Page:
PE License Manager

Summary was the first real project I developed. By calling it a real project, I mean that it’s much more involved than developing a static website, or designing a template for a popular CMS. This project required database design, extensive PHP development, and several MySQL queries. This was a complicated project, made even more complex by my lack of knowledge and experience at the time. As it stands, meets all requirements and functionality that I set for a minimum viable product. Now that I have more experience, the myriad of inefficiencies in the PHP code and MySQL queries are obvious, but these inefficiencies do not adversely affect usability for the current user base. It does not make sense to spend time correcting these inefficiencies until the size of the user base dictates that it is necessary. This project analysis will outline how was constructed, and will detail the changes I would make if I revisited this project today.

The Problem

I’m both a licensed professional engineer (PE) and a licensed structural engineer (SE). At my peak, I held 15 licenses within the United States, and managing these licenses was a complete nightmare. Not only did I have to worry about staggered expiration dates (some expired in even numbered years, some in odd numbered years, some every year, others every three years, and the expiration month varied from state to state), but I also had to manage varying continuing education requirements. The required amount, definitions, and rules of continuing education varied widely from state to state. To better illuminate this confusion, I’ll list the requirements for four separate licenses: Alabama PE, Illinois PE, Illinois SE, and Florida PE. Please note: these lists are not exhaustive. They’re simple summaries with just enough detail to depict the differences from license to license.

  • Alabama PE – Licenses expire annually on December 31st. Fifteen professional development hours (PDHs) are required annually, and a maximum of 15 PDHs may be carried over from the previous period.
  • Illinois PE – Licenses expire on November 30th of odd numbered years. Thirty PDHs are required for each renewal period, and no PDHs may be carried over from the previous period.
  • Illinois SE – Licenses expire on November 30th of even numbered years. Thirty PDHs are required for each renewal period, and no PDHs may be carried over from the previous period. A Maximum of 10 PDHs may be claimed for self-administered courses per renewal period. A Maximum of 10 PDHs may be claimed for in-house per renewal period. A Maximum of 10 PDHs may be claimed for committee memberships.
  • Florida PE – Licenses expire on February 28th of odd numbered years. Eighteen PDHs are required for each renewal period, and no PDHs may be carried over from the previous period. One PDH must be related to laws and rules of professional engineers, and one PDH must relate to professional ethics.

As you can see, satisfying the requirements for all four licenses is a confusing ordeal. Three of the licenses expire biennially, and one expires annually. Three of them don’t allow carryover of extra earned credits, but one does allow carryover. The required number of PDHs varies from license to license. One of the licenses mandates two extremely specific credits, and another puts a maximum on the number of credits that can be earned within a few categories. Needless to say, ensuring you’ve satisfied the renewal requirements for all of these licenses is a monumental task.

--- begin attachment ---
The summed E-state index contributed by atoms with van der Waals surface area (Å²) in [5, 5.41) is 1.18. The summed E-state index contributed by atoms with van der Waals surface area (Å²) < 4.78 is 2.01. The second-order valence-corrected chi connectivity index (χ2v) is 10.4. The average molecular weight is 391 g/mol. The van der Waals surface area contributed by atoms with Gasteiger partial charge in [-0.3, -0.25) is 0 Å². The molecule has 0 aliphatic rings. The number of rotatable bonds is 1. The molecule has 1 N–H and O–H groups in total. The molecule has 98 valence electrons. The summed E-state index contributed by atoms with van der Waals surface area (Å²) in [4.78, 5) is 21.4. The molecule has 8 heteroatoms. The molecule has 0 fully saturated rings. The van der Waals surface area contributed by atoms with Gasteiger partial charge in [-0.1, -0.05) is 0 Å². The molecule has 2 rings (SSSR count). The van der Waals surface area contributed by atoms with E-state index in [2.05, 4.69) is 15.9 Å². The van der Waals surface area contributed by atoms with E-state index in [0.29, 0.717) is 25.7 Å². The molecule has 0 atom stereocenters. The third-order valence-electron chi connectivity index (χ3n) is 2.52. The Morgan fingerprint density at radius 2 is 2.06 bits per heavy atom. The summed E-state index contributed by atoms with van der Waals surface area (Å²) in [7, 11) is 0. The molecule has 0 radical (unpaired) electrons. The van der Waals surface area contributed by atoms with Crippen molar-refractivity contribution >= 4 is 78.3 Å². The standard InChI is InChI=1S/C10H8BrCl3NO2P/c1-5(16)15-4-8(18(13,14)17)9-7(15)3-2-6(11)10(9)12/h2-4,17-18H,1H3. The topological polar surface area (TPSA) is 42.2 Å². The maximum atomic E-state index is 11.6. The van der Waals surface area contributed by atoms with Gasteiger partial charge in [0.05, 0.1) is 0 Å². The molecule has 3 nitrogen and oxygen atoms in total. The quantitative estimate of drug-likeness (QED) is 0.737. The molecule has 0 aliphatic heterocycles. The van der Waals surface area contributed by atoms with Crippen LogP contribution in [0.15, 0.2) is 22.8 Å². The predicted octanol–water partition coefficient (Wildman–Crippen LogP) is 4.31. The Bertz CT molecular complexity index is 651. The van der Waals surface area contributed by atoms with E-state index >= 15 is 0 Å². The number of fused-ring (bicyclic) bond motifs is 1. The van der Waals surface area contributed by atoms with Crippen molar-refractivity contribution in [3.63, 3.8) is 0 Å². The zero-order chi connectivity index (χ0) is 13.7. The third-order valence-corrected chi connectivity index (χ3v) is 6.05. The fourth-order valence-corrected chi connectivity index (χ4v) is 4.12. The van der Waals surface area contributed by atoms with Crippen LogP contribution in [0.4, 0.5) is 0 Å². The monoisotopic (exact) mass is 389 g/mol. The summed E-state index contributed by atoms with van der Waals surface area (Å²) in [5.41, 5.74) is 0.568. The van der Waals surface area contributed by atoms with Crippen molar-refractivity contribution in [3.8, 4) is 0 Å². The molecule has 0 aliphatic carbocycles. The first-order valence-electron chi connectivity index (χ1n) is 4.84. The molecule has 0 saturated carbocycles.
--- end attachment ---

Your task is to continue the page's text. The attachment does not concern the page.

Now imagine you have 10 licenses, 15 licenses, or 20 licenses. This confusion is greatly magnified with each additional license you hold. I personally maintained an extremely complicated Excel spreadsheet tracking the renewal requirements for my 15 licenses. Each licensed professional engineer I’ve ever worked with has had a different complicated method of dealing with this problem. I realized a tool was needed to ease this confusion. This tool would solve my problem, and hopefully help others also.

The Solution

In late 2011 I had the idea to create a web-based professional engineering license management system. This system would be built to simplify the management of multiple professional engineering licenses. Subscribers to this site would provide information on the licenses they hold, input details on each continuing education activity they complete, and the PE license manager would do the dirty work. The service would determine which continuing education activities apply to each license, calculate the outstanding amount of continuing education required for each license prior to renewal, generate continuing education logs that can be submitted with license renewal applications, and periodically email each subscriber with the state of his or her licenses.

In short, the PE license manager would be the solution to the large, complicated spreadsheets the typical professional engineer maintains to track his or her licenses.

Platform and Hosting Details

The minimum viable product for the professional engineering license manager was built on top of the Joomla content management system. Joomla was chosen to quickly implement a secure, well-supported platform with built in subscription and user level capabilities. My goal was to quickly develop an initial version (that was more of a prototype) to determine if this is a tool that professional engineers would embrace. Joomla was extended via modules to incorporate the professional engineering license manager functionality. is hosted on a Bluehost shared Linux server, and uses Joomla version 2.5.8. This server runs PHP version 5.2.17 and MySQL version 5.5.42.

Database Design

The development of an overall database architecture for the PE license manager was the first design decision for the website. The goal of this architecture was to achieve first normal form while limiting the total number of tables needed. I settled on the following five tables:

  1. users – Information specific to each individual user. This includes the user’s name, username, email address, etc.
  2. jurisdictions – Information specific to each licensing jurisdiction. This includes address, phone number, website address, various continuing education requirements for the jurisdiction, etc.